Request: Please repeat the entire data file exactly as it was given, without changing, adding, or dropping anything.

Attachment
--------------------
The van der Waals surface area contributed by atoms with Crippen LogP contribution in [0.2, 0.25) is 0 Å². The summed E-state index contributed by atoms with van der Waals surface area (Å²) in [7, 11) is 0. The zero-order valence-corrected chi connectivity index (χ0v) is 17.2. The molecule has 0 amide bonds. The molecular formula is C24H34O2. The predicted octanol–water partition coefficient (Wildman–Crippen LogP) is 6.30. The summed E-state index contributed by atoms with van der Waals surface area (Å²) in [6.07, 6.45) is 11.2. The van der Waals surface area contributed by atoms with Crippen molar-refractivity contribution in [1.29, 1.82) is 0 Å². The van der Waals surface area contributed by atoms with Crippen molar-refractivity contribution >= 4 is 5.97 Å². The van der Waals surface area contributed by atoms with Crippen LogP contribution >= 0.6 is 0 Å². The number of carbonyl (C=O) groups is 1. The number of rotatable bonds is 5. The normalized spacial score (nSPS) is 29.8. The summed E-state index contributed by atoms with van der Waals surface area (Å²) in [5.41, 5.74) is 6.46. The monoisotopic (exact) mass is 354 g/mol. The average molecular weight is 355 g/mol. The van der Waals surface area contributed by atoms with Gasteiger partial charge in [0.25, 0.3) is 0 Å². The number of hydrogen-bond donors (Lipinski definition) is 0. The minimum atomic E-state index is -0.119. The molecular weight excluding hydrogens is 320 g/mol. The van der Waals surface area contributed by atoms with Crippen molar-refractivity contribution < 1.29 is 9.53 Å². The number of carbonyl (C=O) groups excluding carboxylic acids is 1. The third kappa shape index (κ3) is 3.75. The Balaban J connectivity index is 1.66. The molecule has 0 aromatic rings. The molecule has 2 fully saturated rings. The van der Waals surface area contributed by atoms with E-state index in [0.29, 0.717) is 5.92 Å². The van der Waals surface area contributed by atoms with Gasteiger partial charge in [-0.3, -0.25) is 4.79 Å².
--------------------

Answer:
The van der Waals surface area contributed by atoms with Crippen LogP contribution in [0.2, 0.25) is 0 Å². The summed E-state index contributed by atoms with van der Waals surface area (Å²) in [7, 11) is 0. The zero-order valence-corrected chi connectivity index (χ0v) is 17.2. The molecule has 0 amide bonds. The molecular formula is C24H34O2. The predicted octanol–water partition coefficient (Wildman–Crippen LogP) is 6.30. The summed E-state index contributed by atoms with van der Waals surface area (Å²) in [6.07, 6.45) is 11.2. The van der Waals surface area contributed by atoms with Crippen molar-refractivity contribution in [1.29, 1.82) is 0 Å². The van der Waals surface area contributed by atoms with Crippen molar-refractivity contribution >= 4 is 5.97 Å². The van der Waals surface area contributed by atoms with Crippen LogP contribution >= 0.6 is 0 Å². The number of carbonyl (C=O) groups is 1. The number of rotatable bonds is 5. The normalized spacial score (nSPS) is 29.8. The summed E-state index contributed by atoms with van der Waals surface area (Å²) in [5.41, 5.74) is 6.46. The monoisotopic (exact) mass is 354 g/mol. The average molecular weight is 355 g/mol. The van der Waals surface area contributed by atoms with Gasteiger partial charge in [0.25, 0.3) is 0 Å². The number of hydrogen-bond donors (Lipinski definition) is 0. The minimum atomic E-state index is -0.119. The molecular weight excluding hydrogens is 320 g/mol. The van der Waals surface area contributed by atoms with Crippen molar-refractivity contribution < 1.29 is 9.53 Å². The number of carbonyl (C=O) groups excluding carboxylic acids is 1. The third kappa shape index (κ3) is 3.75. The Balaban J connectivity index is 1.66. The molecule has 0 aromatic rings. The molecule has 2 fully saturated rings. The van der Waals surface area contributed by atoms with E-state index in [0.29, 0.717) is 5.92 Å². The van der Waals surface area contributed by atoms with Gasteiger partial charge in [-0.3, -0.25) is 4.79 Å².